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How cuckoo is that? Many species of cuckoos are parasitic — that is, they lay their eggs in other birds’ nests, letting the host parents feed and raise the next generation of cuckoos. Michael Sorenson, a CAS associate professor of biology and an expert on avian genetics, recently collaborated with Robert Payne, curator of birds and a professor of zoology at the University of Michigan, to try to better understand the evolutionary origins of this behavior.

Sorenson and Payne sequenced about 2,000 base pairs of mitochondrial DNA from every known species of cuckoo, using the genetic similarities and differences to reconstruct the bird’s family tree. To obtain genetic material from the many rare, endangered, or inaccessible species, Sorenson extracted DNA from the feathers of museum specimens collected and stuffed by ornithologists 50 to 100 years ago. The genetic analysis, the largest and most comprehensive ever done for a large family of birds, resulted in a well-defined family tree, showing clear relationships among cuckoo species, genera, and subfamilies.

The genetic analysis revealed that contrary to previous assumptions not two but three groups of cuckoos had independently evolved parasitic behavior, each with its own distinct characteristics. In one group, the Old World parasitic cuckoos, comprising 52 species descended from a single common ancestor, the newly hatched and still-blind cuckoo chick takes over by pushing the eggs of the host bird out of the nest. In a second Old World group of four species in the genus Clamator, cuckoo chicks are reared along with the young of the host species. And in the third, a South American group of three species, the cuckoo chick kills the host young directly by biting and stabbing them with sharp hooks on its beak.

Among Payne’s findings are that the brains of all three groups of parasitic cuckoos are smaller than those of other species. “Because parasitic cuckoos don’t build nests, don’t incubate eggs, and don’t feed young,” says Sorenson, “perhaps natural selection has let their brain size decline a bit after they became parasitic.” He also surmises, “Because a cuckoo female does not expend any time or energy in incubating eggs or rearing young, she can and does invest more in producing and laying eggs, typically putting one egg in each of a large number of host nests. Presumably this is the basic advantage of parasitism and begs the question of why more birds don’t take this easy way out!”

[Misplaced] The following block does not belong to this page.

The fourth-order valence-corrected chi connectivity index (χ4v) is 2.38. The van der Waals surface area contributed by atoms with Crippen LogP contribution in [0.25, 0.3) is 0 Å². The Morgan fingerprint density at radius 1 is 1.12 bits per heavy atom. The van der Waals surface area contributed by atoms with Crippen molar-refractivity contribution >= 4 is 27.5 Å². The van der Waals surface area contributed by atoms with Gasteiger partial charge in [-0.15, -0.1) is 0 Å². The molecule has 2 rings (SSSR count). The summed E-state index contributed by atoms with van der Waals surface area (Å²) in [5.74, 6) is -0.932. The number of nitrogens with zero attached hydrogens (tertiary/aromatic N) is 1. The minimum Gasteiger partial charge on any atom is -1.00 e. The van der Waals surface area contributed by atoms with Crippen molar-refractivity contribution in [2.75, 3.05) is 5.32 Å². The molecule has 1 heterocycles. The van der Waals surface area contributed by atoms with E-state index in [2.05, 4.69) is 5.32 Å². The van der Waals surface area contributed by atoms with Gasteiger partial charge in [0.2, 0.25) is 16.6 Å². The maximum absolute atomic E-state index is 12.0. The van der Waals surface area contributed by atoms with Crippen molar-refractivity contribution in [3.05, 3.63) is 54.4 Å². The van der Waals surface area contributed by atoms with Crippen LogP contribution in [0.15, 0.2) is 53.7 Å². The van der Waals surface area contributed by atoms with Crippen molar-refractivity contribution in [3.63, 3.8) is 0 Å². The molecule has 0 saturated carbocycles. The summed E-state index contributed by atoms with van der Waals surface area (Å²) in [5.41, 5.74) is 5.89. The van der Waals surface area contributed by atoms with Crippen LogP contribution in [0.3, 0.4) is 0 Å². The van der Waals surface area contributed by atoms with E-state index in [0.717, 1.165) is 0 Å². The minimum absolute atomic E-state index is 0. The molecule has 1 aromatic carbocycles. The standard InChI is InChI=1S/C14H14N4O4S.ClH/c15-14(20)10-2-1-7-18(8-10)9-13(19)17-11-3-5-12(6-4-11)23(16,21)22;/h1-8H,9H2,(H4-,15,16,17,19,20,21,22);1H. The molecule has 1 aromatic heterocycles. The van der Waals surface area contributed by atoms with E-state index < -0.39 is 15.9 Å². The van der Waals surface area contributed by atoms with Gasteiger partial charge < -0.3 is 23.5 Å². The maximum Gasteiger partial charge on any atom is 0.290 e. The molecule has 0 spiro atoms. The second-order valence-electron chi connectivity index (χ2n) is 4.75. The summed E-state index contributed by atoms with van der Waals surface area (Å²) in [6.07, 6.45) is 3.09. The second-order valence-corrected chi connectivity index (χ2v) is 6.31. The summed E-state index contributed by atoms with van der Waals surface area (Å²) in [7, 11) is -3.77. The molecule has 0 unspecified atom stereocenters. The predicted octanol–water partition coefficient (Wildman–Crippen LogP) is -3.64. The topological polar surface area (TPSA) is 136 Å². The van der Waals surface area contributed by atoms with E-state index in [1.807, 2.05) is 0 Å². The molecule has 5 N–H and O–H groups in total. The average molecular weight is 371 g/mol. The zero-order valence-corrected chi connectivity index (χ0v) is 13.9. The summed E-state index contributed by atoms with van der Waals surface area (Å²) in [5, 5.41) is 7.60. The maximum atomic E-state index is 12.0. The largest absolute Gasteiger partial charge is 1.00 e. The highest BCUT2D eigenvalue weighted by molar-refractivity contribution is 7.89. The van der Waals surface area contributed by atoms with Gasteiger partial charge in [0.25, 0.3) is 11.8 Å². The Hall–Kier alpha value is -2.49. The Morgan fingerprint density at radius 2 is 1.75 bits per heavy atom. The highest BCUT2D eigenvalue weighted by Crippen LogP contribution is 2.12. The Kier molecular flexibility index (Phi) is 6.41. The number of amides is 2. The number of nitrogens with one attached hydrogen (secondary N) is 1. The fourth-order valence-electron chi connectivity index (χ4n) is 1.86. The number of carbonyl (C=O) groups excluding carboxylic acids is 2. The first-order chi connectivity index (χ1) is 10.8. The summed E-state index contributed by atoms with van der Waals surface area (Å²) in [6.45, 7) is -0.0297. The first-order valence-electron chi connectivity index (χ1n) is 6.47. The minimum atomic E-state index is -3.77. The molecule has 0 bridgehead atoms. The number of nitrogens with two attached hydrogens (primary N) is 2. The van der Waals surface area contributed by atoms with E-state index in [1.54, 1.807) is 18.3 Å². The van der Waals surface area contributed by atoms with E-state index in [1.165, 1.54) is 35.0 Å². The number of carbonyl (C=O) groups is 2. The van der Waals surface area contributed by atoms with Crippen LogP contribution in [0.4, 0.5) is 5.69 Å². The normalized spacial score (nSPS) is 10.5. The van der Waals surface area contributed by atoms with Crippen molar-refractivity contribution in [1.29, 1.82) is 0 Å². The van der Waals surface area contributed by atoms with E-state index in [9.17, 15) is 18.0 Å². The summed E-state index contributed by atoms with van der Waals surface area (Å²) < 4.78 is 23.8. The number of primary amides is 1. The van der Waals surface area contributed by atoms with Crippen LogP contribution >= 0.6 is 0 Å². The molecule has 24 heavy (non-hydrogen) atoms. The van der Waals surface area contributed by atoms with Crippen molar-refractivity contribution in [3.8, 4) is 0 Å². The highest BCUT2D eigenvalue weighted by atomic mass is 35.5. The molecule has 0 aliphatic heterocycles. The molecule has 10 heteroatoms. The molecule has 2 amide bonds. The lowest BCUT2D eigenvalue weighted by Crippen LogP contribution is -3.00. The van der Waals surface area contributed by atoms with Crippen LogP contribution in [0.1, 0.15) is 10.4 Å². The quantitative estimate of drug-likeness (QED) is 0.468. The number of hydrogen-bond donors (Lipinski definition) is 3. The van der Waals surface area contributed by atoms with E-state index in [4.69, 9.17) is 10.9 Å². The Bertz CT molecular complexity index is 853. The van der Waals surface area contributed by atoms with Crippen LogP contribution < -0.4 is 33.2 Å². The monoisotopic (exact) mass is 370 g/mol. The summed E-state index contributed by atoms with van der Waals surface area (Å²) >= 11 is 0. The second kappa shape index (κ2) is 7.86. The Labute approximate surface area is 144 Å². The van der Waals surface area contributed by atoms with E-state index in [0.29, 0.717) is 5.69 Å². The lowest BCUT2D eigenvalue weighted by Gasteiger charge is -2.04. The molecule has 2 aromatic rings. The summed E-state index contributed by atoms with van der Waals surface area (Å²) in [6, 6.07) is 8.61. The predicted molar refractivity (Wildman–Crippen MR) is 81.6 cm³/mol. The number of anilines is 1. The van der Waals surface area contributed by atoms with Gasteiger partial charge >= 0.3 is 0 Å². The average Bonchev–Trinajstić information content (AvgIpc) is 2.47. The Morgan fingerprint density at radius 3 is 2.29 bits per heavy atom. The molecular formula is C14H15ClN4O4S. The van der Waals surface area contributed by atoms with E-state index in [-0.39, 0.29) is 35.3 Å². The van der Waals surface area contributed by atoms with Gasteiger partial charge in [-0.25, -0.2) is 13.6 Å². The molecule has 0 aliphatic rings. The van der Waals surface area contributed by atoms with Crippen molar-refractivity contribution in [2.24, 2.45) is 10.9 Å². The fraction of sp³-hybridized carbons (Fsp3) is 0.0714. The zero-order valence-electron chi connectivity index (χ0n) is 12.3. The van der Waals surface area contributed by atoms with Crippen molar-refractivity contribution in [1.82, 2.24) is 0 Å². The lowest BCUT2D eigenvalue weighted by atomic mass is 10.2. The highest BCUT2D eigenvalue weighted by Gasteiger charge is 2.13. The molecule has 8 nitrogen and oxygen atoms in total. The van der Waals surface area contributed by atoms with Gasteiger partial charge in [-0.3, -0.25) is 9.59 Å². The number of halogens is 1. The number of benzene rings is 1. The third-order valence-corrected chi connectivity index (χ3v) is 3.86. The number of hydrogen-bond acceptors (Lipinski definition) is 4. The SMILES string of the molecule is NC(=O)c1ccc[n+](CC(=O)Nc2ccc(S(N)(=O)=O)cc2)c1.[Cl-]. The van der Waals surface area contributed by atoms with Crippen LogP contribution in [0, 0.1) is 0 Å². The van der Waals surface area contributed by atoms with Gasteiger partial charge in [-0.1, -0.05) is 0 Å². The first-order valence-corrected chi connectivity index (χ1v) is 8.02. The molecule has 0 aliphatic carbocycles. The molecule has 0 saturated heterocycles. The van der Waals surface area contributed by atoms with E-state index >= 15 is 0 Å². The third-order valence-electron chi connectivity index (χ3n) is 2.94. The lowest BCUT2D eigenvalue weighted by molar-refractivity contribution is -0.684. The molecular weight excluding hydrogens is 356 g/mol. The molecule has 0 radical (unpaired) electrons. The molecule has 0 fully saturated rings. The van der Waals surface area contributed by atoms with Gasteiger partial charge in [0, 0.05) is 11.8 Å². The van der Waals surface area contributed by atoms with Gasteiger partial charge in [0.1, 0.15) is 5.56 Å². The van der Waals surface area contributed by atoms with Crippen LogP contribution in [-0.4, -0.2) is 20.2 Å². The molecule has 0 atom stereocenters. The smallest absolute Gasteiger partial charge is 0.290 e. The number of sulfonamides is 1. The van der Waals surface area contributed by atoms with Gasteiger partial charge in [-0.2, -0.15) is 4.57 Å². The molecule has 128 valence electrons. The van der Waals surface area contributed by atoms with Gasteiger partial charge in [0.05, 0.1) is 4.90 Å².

The research on cuckoos is in the chapter “A molecular genetic analysis of cuckoo phylogeny,” in Payne’s book Bird Families of the World: Cuckoos, recently published by Oxford University Press.


Spring fever and summer travel. Spring has finally arrived in New England, and with summer not too far behind, the thoughts of students and faculty turn to — well, travel. But to get to destinations like Paris, Rome, and Mombai it is necessary to spend long hours in crowded airplanes breathing recirculated air and to deal with apprehensions about picking up a cold or worse. According to SPH Professor David Ozonoff and Assistant Professor Lewis Pepper, the likelihood of getting sick from airplane air is open to question.

“Large commercial aircraft typically recirculate about 50 percent of cabin air, passing it first through high-efficiency particulate air (HEPA) filters,” they say. However, “only 85 percent of commercial airliners that carry more than 100 passengers in the current U.S. fleet and recirculate cabin air are equipped with them,” and although HEPA filters are believed to effectively filter out viruses, there is insufficient data to support that hypothesis.

Published reports of contagious diseases transmitted during air travel are, in fact, uncommon, and because of the way air is recirculated (across the airplane rather than from front to back), the risk is generally considered to be confined to passengers within two rows of one another. However, the authors point out, on an Air China flight in 2003, cases of SARS occurred in as many as 25 passengers scattered throughout almost the entire length of the coach cabin.

Moreover, from the standpoint of network theory and the small-world phenomenon — also known as six degrees of separation — frequent travel by passengers and airline personnel between population centers is likely to influence the ease and speed with which disease is spread. Ozonoff and Pepper propose that interdisciplinary teams of ventilation and infectious disease experts, mathematicians, and others are necessary to determine where preventive measures can be applied most effectively to prevent global epidemics.

As for summer vacation plans, the authors recommend good personal hygiene — wash your hands frequently, especially before eating, cover your nose and mouth while sneezing or coughing, and wash your hands after to protect others.

The editorial by Ozonoff and Pepper was published in the March 12, 2005, issue of the British medical journal Lancet.

"Research Briefs" is written by Joan Schwartz in the Office of the Provost. To read more about BU research, visit http://www.bu.edu/research.

       

15 May 2003
Boston University
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